Sleep and School


Luke Costello, Multimedia Coordinator

One of the most widely asked questions amongst scholars is, how can you balance a healthy amount of sleep while trying to maintain a good grade in school? Studies show the importance of sleep on a daily basis throughout the year. By most, the average required amount of hours is 8, and sometimes more.

Rest… one of the most important bodily functions you could do. Whether it is after a sporting event, a workout, or even school. The amount of stress that surrounds an everyday high school student is immense. So, ask yourself, are you getting enough sleep? For most the answer is an honest, no.

This idea of a sleep schedule applies for many students. One study says, “Inconsistent amounts of sleep from night-to-night also hurt student test scores. For example, not getting enough sleep during the week and then sleeping in during the weekends.” This is an easy example of a bad sleep schedule. People do not train their body to get up and get ready to take on the day, rather they create bad habits that are negatively effective.

Talking to Cathedral Prep students, I asked a few simple questions along the lines of are you ever tired during the day, leading in to how many hours of sleep do you get at night, which many were under the required mark. Finally, we came to conclusions that people need to focus more on their sleeping schedules. Throughout my interviews, there was a common theme that started to be recognized, and this was not getting enough sleep because of homework. This is a good point because the average high schooler has so much noise and distraction going outside of school as well, like sports for example. Many people said that they had been getting bombarded with homework, especially toward the end of the year. While homework is necessary, this brought up another great distraction, the phone.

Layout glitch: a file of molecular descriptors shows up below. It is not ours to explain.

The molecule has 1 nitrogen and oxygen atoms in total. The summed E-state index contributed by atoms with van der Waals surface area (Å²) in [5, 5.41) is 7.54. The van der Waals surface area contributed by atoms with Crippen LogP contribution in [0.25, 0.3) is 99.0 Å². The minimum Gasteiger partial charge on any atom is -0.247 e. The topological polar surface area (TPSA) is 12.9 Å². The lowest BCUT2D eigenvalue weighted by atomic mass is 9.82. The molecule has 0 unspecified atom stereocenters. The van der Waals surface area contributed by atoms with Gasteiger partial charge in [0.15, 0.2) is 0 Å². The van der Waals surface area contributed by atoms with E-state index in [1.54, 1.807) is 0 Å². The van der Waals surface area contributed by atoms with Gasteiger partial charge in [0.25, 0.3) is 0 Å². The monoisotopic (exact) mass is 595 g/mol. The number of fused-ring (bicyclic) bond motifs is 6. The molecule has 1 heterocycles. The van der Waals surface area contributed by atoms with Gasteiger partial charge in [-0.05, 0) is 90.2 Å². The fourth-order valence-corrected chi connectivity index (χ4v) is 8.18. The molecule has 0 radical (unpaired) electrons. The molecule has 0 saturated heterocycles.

Phones are so good for many communication reasons, but what they are not good for is distraction for teens. High schoolers in general have very hard times just sitting down, putting the phone away and focusing for a period of time. The sudden buzz of a phone, and notifications persuade a teenage kid to open their phone, and this leads to procrastination, one of the biggest issues amongst students. However, this can be fixed by putting a phone on silent, going in a quiet space and doing work. Once you finish your work, make sure to find time to get the required amount of rest.

While obviously school effects sleep, and sleep effects school, there are ways to get around it. If a student goes into a day with a failure mindset, it will make life harder.

All in all, sleep is the most effective way to decrease stress in a students life. Feeling replenished and ready to take on the day as soon as you wake up in the morning will make school and life in general feel much easier. Don’t let your sleep be the thing that degrades you, when all you need is a few more hours.